- Author: Jeannette E. Warnert
The Los Angeles Times yesterday ran a story about an exotic pest that is knocking on Southern California's door -- the Asian citrus psyllid. The pest was found in Tijuana backyard trees just blocks from the border. California citrus growers fear the psyllid's ability to spread citrus greening disease from tree to tree. Citrus greening causes trees to produce small, discolored and bitter fruit; and then eventually, the tree dies. There is no known cure.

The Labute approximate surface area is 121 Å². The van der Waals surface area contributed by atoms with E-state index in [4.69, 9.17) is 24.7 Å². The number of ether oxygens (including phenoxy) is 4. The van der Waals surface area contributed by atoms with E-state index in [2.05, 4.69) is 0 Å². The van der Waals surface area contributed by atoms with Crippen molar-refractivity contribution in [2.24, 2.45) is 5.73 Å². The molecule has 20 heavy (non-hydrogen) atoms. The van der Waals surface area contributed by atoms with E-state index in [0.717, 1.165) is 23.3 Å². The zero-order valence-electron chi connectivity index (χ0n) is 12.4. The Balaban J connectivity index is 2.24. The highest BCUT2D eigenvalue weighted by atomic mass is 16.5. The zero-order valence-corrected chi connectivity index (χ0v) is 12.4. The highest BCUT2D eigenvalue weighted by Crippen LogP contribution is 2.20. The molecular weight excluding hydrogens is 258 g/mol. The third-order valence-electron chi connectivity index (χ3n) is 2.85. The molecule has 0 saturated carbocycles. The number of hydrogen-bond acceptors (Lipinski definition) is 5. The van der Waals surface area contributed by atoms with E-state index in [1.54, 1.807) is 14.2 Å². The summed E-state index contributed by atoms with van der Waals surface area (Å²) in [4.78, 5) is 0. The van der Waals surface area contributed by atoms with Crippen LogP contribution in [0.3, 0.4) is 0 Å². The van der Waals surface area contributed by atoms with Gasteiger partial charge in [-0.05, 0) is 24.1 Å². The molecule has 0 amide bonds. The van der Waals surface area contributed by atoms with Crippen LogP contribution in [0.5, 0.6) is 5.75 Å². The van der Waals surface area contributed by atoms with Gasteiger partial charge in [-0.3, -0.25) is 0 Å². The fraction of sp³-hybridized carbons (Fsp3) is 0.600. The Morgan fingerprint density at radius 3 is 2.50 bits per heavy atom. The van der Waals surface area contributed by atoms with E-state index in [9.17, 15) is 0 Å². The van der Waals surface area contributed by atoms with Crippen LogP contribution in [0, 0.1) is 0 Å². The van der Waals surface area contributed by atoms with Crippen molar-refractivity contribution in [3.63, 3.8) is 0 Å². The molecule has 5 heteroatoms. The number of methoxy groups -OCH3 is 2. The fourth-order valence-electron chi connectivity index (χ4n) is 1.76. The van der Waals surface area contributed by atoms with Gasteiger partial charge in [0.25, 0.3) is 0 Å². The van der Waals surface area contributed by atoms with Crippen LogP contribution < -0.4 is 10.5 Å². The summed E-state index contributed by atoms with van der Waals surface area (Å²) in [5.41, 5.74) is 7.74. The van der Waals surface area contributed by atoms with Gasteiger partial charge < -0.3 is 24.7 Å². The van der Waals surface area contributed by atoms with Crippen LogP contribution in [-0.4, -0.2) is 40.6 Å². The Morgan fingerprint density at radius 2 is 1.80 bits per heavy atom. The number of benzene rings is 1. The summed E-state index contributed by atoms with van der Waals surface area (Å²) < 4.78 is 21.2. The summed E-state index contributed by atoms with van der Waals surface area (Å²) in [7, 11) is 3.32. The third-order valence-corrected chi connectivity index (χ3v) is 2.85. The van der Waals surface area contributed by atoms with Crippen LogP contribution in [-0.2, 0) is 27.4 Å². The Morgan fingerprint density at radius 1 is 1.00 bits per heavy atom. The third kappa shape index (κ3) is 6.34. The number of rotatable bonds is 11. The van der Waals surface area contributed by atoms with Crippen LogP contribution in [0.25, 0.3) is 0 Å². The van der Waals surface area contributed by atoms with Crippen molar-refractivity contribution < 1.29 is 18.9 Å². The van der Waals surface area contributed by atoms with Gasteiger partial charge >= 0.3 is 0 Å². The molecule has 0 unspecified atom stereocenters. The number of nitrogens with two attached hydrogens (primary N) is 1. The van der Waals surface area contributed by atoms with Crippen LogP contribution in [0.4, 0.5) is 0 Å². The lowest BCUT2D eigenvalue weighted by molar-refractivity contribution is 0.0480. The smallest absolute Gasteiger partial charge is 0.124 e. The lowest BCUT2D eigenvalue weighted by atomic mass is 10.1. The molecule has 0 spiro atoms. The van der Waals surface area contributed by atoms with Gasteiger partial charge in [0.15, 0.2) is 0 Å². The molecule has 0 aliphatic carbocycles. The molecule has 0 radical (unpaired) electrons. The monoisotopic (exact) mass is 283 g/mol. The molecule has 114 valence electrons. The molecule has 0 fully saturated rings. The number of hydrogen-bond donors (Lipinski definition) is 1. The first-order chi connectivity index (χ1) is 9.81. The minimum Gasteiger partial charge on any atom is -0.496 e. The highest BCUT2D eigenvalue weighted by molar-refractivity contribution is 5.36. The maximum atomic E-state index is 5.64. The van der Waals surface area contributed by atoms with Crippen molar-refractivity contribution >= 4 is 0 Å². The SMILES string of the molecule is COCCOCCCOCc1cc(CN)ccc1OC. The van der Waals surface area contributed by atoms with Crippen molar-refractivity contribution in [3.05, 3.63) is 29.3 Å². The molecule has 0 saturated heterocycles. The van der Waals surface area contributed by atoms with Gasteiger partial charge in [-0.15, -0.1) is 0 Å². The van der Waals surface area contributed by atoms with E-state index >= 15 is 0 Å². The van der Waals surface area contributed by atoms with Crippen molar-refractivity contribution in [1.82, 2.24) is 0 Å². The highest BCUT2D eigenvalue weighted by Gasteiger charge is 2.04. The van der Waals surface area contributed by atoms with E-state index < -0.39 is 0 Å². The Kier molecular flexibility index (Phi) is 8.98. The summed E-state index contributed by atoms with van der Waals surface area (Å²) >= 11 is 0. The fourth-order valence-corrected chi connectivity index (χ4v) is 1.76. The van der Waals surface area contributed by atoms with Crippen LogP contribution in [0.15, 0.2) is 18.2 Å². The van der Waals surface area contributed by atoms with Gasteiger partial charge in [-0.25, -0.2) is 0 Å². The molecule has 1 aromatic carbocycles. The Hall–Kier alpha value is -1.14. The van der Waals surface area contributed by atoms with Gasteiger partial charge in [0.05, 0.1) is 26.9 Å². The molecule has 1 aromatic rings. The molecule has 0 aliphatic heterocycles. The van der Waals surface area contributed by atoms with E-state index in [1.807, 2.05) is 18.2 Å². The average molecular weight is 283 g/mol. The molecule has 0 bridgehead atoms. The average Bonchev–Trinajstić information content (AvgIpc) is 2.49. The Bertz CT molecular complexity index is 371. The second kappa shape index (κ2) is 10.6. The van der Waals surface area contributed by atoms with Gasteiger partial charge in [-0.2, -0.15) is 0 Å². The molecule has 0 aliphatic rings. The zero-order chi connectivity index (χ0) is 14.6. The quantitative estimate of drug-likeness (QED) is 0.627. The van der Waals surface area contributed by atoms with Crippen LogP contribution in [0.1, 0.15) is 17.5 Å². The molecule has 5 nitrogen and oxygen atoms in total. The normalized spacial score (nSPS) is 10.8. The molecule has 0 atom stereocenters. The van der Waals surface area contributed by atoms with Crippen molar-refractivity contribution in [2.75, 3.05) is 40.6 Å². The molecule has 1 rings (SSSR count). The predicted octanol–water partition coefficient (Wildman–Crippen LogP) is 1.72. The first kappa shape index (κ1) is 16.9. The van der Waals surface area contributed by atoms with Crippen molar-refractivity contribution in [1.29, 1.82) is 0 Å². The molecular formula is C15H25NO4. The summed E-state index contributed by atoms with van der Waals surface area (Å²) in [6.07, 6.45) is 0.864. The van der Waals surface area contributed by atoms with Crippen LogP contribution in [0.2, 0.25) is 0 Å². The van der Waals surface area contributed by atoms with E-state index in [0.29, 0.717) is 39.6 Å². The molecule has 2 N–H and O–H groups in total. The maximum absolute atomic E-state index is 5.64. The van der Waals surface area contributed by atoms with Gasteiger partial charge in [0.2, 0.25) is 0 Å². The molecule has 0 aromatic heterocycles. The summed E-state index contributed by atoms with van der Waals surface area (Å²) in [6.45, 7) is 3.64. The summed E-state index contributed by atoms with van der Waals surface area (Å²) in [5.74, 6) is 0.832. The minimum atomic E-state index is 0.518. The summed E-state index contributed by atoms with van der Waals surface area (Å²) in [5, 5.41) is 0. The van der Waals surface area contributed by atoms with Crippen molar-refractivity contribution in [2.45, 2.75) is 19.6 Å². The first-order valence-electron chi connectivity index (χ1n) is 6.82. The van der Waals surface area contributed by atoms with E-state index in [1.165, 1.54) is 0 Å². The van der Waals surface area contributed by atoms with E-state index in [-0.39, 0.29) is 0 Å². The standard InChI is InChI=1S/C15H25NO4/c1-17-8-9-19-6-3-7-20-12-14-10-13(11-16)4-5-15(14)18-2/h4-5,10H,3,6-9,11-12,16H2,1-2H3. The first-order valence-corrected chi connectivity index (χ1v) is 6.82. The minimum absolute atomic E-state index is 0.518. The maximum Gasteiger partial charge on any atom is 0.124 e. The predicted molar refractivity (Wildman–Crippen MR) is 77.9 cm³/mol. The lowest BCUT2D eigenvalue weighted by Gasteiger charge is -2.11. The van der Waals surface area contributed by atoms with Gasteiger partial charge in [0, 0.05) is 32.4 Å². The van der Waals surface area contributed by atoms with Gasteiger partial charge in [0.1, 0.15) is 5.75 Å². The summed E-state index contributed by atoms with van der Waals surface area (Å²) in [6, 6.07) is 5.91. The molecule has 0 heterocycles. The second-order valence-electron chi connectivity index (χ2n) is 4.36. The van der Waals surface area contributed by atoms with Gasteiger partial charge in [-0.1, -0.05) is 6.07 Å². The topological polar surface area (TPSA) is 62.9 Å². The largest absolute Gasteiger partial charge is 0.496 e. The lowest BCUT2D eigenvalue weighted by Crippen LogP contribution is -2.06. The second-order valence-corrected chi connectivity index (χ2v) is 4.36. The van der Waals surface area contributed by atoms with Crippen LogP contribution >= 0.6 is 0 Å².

Stephanie Klunk of the UC IPM program distributed a release on the threat two weeks ago. Both articles included comment from UC Riverside citrus entomologist Beth Grafton-Cardwell.
She told the LA Times that the psyllid probably has already crossed the border in cut flowers or oranges smuggled for sale at swap meets. The disease may be "in some backyard tree that someone brought in from Asia. It could be a time bomb just waiting for a psyllid," she was quoted.
Details about the pest and disease are on Grafton-Cardwell's citrus entomology Web site.